THE 6TH DAY OF CHANUKAH
This is the first year I have ever heard of the Mensch on The Bench or the Elf on The Shelf. I didn’t give either a second thought until just now reading Rabbi Jill Crimmings’ wonderful article at http://tcjewfolk.com/rethinking-hanukkah-traditions-buying-mensch-bench/.
I am a person who loves decorations and have always felt the empty hole of a lack of a Chanukah symbol. But now I see that perhaps we are better off without it. I, for one, would not like to see our kids think that they get gifts for anything they did that was good or bad. I always saw getting Chanukah presents as payment for the kids of past times finding the oil that led to the miracle of Chanukah. That it was to celebrate the miracle that kids got Chanukah presents. To have someone or something sit in judgment of Jewish kids at Chanukah time leaves me cold. Now, if someone could come up with something like a Macabee freedom something or other as a symbol, that would be truly wonderful. If it could be colorful that would be even more wonderful. I don’t know, perhaps adopt a whale because of the whale blubber…I don’t know. And why isn’t there a Judith Macabee doll? She was a part of the miracle after all. Why can’t we come up with our own unique cookie? Why does everything have to be blue and white? I think we can adopt more color into our celebration. I am also appalled at the lack of Jewish crafts for our holidays, the lack of poetry and cannot understand why there are no adult Chanukah stories. Why don’t Jewish composers and singers such as Neil Diamond and Bob Dylan write songs and or sing songs for the Jewish holidays? Ok, yes, we have Adam Sandler and his Chanukah Song and all its versions. Truthfully, that just doesn’t cut it for me. I applaud The Bare Naked Ladies for their efforts on our behalf. Are all of you Jewish entertainers ashamed of your Jewishness? I have always admired Mandy Patinkin for embracing Judaism and making Jewish albums. We need more of it. We need more up-to-date Jewish music and art literature. I seem to read more Jewish novels from writers hailing from the British Isles than from the US. Why is that? Am I missing something?
Perhaps we need to create a niche for this type of thing? Is it the lack of a market? Is it the lack of money in the market? How do we solve this problem? Or is it just me? What do all of you think. What do you feel is lacking in the Jewish arts?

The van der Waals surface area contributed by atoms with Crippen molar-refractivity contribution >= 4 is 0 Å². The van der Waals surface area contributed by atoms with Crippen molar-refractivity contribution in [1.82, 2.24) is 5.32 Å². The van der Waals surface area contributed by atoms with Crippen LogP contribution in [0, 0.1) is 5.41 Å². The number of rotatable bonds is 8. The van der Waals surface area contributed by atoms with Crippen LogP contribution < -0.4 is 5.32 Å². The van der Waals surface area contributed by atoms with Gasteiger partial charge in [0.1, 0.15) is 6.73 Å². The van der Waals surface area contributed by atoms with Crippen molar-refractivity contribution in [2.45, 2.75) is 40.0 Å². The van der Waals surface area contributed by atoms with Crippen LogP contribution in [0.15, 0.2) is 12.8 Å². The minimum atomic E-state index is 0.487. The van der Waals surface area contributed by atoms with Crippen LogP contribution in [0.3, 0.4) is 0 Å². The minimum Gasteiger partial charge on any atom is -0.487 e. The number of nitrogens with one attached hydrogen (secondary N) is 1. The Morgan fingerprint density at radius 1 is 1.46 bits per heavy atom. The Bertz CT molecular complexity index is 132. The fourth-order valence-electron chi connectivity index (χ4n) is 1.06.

Speaking of British-Jewish novels, I am now reading “The Marrying of Chani Kaufman” by Eve Harris. This is Ms. Harris’ debut novel and came out in 2013. It is a wonderful book with a very real storyline. Chani is standing under the chupah (the Jewish wedding canopy) with her groom, Baruch. They are very young (Chani is just 19 years old) ultra religious people who both come from ultra religious families. They have only met four times prior to their wedding. They are both innocent in the ways of the opposite sex and in many ways the world around them. They are scared. What is the wedding night going to be like? Will I have more freedom to be me in our marriage than I do under my parents’ roof? Will he/she love me? Do I love him/her? What will we talk about? How many children will we have? To complicate things even more, they are to set out for Israel where Baruch will study to become a Rabbi. What will this move mean? These are some of many things this couple is wondering about, just like many couples, the difference being more poignant due to the fact that they don’t know one another. While they are contemplating their lives, their Rabbi and his wife are contemplating their lives and their marriage. Their marriage seems to be falling apart. Their beginnings were so different from Chani and Baruch’s. The Rabbi and his Rabbitzin (Rabbi’s wife) met and fell in love in Israel. The Rabbitzin had a secular upbringing and life prior to marrying the Rabbi. She was more worldly than either Chani or Baruch, and after many years of marriage and motherhood, she is questioning her life as a wife, mother and member of the Orthodox Jewish community of London. I am loving this book. It is well written and the characters are wonderful. I look forward to more books by Ms. Harris.